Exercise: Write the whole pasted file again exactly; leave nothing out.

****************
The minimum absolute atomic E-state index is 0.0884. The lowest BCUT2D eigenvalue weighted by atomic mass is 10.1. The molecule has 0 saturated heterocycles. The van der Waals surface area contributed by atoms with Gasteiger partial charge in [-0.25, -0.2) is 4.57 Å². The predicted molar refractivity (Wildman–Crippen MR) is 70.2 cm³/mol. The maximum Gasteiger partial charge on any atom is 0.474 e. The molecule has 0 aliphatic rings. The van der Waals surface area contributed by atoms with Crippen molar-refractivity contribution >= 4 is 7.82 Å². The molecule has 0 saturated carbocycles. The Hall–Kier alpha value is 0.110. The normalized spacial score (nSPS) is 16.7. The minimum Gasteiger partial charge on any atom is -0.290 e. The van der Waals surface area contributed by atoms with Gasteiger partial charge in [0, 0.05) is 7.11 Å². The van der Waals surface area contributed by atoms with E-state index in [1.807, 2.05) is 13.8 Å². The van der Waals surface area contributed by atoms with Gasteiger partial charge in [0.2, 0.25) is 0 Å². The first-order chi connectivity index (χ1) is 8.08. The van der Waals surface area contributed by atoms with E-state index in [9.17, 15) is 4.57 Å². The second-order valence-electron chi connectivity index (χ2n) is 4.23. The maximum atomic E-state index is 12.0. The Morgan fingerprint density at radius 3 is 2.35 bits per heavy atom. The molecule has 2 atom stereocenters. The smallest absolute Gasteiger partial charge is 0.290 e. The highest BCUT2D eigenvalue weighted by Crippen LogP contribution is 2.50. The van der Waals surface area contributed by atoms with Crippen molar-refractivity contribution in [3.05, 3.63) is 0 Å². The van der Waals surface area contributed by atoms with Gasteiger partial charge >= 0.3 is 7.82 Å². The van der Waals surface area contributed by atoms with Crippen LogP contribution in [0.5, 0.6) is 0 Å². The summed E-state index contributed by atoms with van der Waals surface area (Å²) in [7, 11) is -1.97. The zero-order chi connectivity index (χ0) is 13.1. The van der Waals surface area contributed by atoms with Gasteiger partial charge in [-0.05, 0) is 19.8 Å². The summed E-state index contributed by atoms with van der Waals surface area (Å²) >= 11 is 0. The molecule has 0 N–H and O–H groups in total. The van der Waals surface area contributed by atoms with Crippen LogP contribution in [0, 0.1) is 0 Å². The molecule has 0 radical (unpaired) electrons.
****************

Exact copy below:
The minimum absolute atomic E-state index is 0.0884. The lowest BCUT2D eigenvalue weighted by atomic mass is 10.1. The molecule has 0 saturated heterocycles. The van der Waals surface area contributed by atoms with Gasteiger partial charge in [-0.25, -0.2) is 4.57 Å². The predicted molar refractivity (Wildman–Crippen MR) is 70.2 cm³/mol. The maximum Gasteiger partial charge on any atom is 0.474 e. The molecule has 0 aliphatic rings. The van der Waals surface area contributed by atoms with Crippen molar-refractivity contribution >= 4 is 7.82 Å². The molecule has 0 saturated carbocycles. The Hall–Kier alpha value is 0.110. The normalized spacial score (nSPS) is 16.7. The minimum Gasteiger partial charge on any atom is -0.290 e. The van der Waals surface area contributed by atoms with Gasteiger partial charge in [0, 0.05) is 7.11 Å². The van der Waals surface area contributed by atoms with E-state index in [1.807, 2.05) is 13.8 Å². The van der Waals surface area contributed by atoms with Gasteiger partial charge in [0.2, 0.25) is 0 Å². The first-order chi connectivity index (χ1) is 8.08. The van der Waals surface area contributed by atoms with E-state index in [9.17, 15) is 4.57 Å². The second-order valence-electron chi connectivity index (χ2n) is 4.23. The maximum atomic E-state index is 12.0. The Morgan fingerprint density at radius 3 is 2.35 bits per heavy atom. The molecule has 2 atom stereocenters. The smallest absolute Gasteiger partial charge is 0.290 e. The highest BCUT2D eigenvalue weighted by Crippen LogP contribution is 2.50. The van der Waals surface area contributed by atoms with Crippen molar-refractivity contribution in [3.05, 3.63) is 0 Å². The van der Waals surface area contributed by atoms with Gasteiger partial charge >= 0.3 is 7.82 Å². The van der Waals surface area contributed by atoms with Crippen LogP contribution in [0.5, 0.6) is 0 Å². The summed E-state index contributed by atoms with van der Waals surface area (Å²) in [7, 11) is -1.97. The zero-order chi connectivity index (χ0) is 13.1. The van der Waals surface area contributed by atoms with Gasteiger partial charge in [-0.05, 0) is 19.8 Å². The summed E-state index contributed by atoms with van der Waals surface area (Å²) >= 11 is 0. The molecule has 0 N–H and O–H groups in total. The van der Waals surface area contributed by atoms with Crippen LogP contribution in [0, 0.1) is 0 Å². The molecule has 0 radical (unpaired) electrons.